Whether it's time to live with the one you love or you just need to replace a departing roommate, check with your landlord before letting a new person move in. Most landlords will insist that the new roommate become a co-tenant, having the same rights and responsibilities as you do.
Getting the Landlord's Approval
Obviously, you want to be sure that your new roommate is financially stable and compatible with you.
But even if you are satisfied with your intended co-tenant's stellar qualifications, it doesn't mean the landlord will take your word for it. To increase your chances of getting an official okay, consider these questions before approaching the landlord:
- Will adding a roommate exceed the occupancy limit? Landlords are entitled to set reasonable limits on the number of occupants per rental unit. As a general rule, that's two persons per bedroom plus one more, though some localities (such as New York City) allow more.
- Will the new roommate meet your landlord's good-tenant criteria? Many landlords subject prospective tenants to a thorough screening process, checking credit, employment, rental history, and references. Ask your prospective roommates to request a credit report on themselves. If the credit report is good, you'll want to hand it to the landlord with your proposed new tenant's application. Since the landlord will almost surely do this as well, doing it first gives you the opportunity to develop a plausible explanation for any negative information -- for example, a prior eviction or bankruptcy.
Unless you are on fairly close personal terms with your landlord, it's usually a good idea to write your landlord a note about your desire to add a roommate. This gives the landlord an unpressured opportunity to think about it. It is also your chance to sell your proposal by pointing out that your rental is big enough for another tenant and, assuming you already have someone lined up, that your new roommate will be a great tenant.
Adding a Roommate to the Lease or Rental Agreement
If your intended roommate passes the landlord's credit and reference checks, the landlord will probably ask both of you to sign a new lease or month-to-month agreement. From your landlord's point of view, this is far more than a formality, since it makes the new arrival a co-tenant who is 100% liable to pay rent and make good on any damage. It's also desirable from your perspective, because it makes it completely clear that your new roommate shares the same legal rights and responsibilities as you do.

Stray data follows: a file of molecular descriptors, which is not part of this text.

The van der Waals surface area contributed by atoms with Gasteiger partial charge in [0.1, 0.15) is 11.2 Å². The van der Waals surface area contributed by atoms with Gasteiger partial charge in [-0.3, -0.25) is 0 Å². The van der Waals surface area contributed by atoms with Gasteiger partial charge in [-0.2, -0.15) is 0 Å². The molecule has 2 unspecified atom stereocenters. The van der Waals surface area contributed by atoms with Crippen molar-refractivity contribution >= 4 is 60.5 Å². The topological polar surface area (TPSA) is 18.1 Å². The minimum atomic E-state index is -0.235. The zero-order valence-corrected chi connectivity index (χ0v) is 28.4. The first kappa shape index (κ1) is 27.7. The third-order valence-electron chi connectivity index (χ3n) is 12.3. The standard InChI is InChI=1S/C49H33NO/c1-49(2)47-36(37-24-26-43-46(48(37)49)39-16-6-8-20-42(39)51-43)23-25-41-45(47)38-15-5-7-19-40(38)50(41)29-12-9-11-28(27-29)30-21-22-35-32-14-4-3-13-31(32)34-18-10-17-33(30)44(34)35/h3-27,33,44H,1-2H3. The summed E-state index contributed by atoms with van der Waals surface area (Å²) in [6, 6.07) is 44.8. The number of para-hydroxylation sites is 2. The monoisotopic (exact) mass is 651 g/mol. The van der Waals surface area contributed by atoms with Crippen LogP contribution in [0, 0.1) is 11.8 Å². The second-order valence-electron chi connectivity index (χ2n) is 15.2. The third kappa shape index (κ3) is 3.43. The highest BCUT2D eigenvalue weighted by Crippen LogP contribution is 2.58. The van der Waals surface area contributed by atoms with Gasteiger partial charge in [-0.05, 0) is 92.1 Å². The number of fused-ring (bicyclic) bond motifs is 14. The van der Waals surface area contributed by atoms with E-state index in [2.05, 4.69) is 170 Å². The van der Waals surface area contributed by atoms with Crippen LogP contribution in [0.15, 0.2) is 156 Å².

More Roommates, More Rent
A landlord who agrees to an additional co-tenant will probably ask for a rent increase, on the theory that more residents means more wear and tear. By signing a new lease or rental agreement, you are in effect starting a new tenancy, so the landlord can increase rent immediately, rather than give you the usual 30 days' notice (for a month-to-month rental agreement) or wait until the lease ends.
Unless your rental unit is covered by rent control -- or if the landlord is using a big rent increase as a not-so-subtle way to discriminate against you for an illegal reason -- your landlord can ask for as much extra money as the market will bear.
Security Deposit Increases
The landlord also has the legal right to change other conditions of your tenancy when you add a roommate and sign a new agreement. One change that is particularly likely is an increase in the security deposit. However, this is one area where the sky is not the limit, because many states limit the amount of security deposits. Usually the limit is a multiple of the monthly rent, typically twice the monthly rent. Keep in mind that if the deposit is already at the maximum, but the landlord raises the rent for the new occupant, the maximum security deposit goes up, too.
For all the legal and practical information you need to deal with your landlord and other tenants, see Every Tenant's Legal Guide, by Janet Portman and Marcia Stewart (Nolo).